If you are copying your project to another location, you should then immediately open the copy followed by an instance of Melodyne within it. Next choose “Settings > File Manager > Store Transfers To” and navigate as before to the newly copied Transfers folder to assign the path. Click for the purpose on the ellipsis icon (“…”).
If you didn’t set the transfer path prior to the first transfer, you can do so at any time later. Melodyne will automatically gather the data for the tracks already edited and move it to the storage location you have chosen as soon as you assign a path to it using the “Store Transfers To” command in the file manager.
When archiving and passing on projects, you do not need to worry about Melodyne’s audio cache, the size and location of which can be selected from Melodyne’s Preferences dialog. Melodyne will automatically restore the parameters found there, so there is no need to archive or copy them separately.
Sometimes you may want to copy a track including its Melodyne instance and Melodyne editing – in order, for instance, to generate a second voice. To do this, right-click on the “Duplicate” command in the mixer or audio track area.
Saving plug-in settings for Melodyne
Just as with an effects plug-in you can store different settings as presets, in Melodyne you can save different edits. You may wish to do this in order, for example, to allow a performer or artist to hear and choose between different edits of the same take. To save and reload Melodyne settings, follow the same procedures as for all other plug-ins.
Use for the purpose within the relevant effects chain the preset manager for the Melodyne plug-in. Save your current settings using the corresponding symbol and assign a name. You can store alternative edits as additional presets and switch between them using the preset selector.
Bouncing/printing Melodyne edits (freezing/flattening)
When you are using Melodyne in a project and have finished editing, you have two choices:
i) You can allow the Melodyne instance(s) to remain active until the final mixdown. If you do this, you will retain access to your Melodyne editing and will be able to make further refinements until the very last moment. This is convenient, but as long as the plug-in remains active it is draining the resources of your system.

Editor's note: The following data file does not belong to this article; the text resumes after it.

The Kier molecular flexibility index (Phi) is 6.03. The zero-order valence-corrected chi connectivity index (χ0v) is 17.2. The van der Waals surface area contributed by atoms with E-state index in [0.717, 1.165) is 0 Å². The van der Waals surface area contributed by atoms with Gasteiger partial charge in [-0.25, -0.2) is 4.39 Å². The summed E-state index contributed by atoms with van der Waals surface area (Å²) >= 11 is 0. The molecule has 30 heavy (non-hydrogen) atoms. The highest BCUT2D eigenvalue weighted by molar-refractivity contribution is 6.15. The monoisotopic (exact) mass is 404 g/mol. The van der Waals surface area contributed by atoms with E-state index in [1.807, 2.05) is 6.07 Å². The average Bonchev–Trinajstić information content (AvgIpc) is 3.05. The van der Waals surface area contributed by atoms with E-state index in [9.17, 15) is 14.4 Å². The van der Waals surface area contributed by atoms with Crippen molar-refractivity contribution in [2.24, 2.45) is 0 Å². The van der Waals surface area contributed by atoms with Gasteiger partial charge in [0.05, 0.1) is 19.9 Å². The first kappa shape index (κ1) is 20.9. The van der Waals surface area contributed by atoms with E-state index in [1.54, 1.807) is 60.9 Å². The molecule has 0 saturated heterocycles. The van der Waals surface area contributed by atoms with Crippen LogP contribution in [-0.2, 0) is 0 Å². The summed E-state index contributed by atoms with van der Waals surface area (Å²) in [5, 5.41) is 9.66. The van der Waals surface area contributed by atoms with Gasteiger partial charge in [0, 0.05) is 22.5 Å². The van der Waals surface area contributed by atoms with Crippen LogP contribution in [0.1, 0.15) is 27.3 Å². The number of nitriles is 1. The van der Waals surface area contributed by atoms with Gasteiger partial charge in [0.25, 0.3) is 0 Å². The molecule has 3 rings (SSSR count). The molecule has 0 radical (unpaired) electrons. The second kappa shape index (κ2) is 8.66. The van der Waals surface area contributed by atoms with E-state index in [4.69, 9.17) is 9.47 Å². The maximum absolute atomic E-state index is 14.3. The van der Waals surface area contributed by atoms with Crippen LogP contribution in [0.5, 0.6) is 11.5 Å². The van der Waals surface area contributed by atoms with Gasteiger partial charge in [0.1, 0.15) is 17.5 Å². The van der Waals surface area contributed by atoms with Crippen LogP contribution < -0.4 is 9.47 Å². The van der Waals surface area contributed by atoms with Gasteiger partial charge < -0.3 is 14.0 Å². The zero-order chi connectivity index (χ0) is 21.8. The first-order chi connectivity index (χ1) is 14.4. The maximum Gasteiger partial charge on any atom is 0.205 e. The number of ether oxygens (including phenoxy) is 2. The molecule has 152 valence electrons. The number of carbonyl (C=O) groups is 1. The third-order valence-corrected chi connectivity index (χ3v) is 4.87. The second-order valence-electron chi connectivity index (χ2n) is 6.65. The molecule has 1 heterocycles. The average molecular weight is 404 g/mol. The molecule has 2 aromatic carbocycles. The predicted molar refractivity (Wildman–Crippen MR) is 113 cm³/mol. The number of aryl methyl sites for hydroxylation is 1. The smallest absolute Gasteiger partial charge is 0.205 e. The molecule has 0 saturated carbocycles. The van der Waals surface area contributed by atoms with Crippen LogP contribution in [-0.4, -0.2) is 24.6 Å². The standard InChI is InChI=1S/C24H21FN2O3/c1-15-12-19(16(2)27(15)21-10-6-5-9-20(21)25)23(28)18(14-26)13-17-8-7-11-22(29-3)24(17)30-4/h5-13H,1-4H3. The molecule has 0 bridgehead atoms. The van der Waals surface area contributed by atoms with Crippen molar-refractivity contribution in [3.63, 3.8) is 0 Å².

ii) You can transform your Melodyne edits into new audio files. This will deprive you of further access to your Melodyne editing but free up resources, as the plug-in will no longer be in use. Turning your Melodyne edits into new audio files has the further advantage of allowing you to pass projects on to colleagues who don’t have Melodyne.
To transform a clip edited using Melodyne into a new audio file in Live, either of two techniques suggest themselves: one is simply to ‘freeze’ the track in question and the other to ‘freeze’ and then ‘flatten’ it.
"Freeze Track": With this option, which you will find in the track’s context menu, you can transform temporarily your Melodyne editing and any subsequent insert effects into audio. The advantage? The track is now a pure audio track and Melodyne is inactive, freeing up resources. Furthermore, you can unfreeze the track (also from the context menu) at any time in order to modify your Melodyne editing. The disadvantage? Any additional insert effects are also frozen and cannot therefore be modified either without unfreezing the track. Similarly, it is impossible to add new effects to the track while it is frozen. Freezing a track is best used, therefore, as a quick temporary measure designed to economize on resources rather than as a permanent solution.
"Flatten": If, rather than merely freezing a Melodyne track temporarily, you wish to transform it permanently into a new audio file, after freezing it you should select ‘Flatten’ from the track’s context menu. This command transforms the frozen track into a normal audio track reflecting permanently the result not only of your Melodyne editing but also of any effects that follow it in the signal chain. To avoid these insert effects being flattened along with your Melodyne editing and to make it possible to modify them later, before freezing and flattening the track, you should remove from it the insert effects in question (e.g. by dragging them to an empty track). Once the flattening process is complete, you can drag the effects back onto the Melodyne track and use them as freely as before.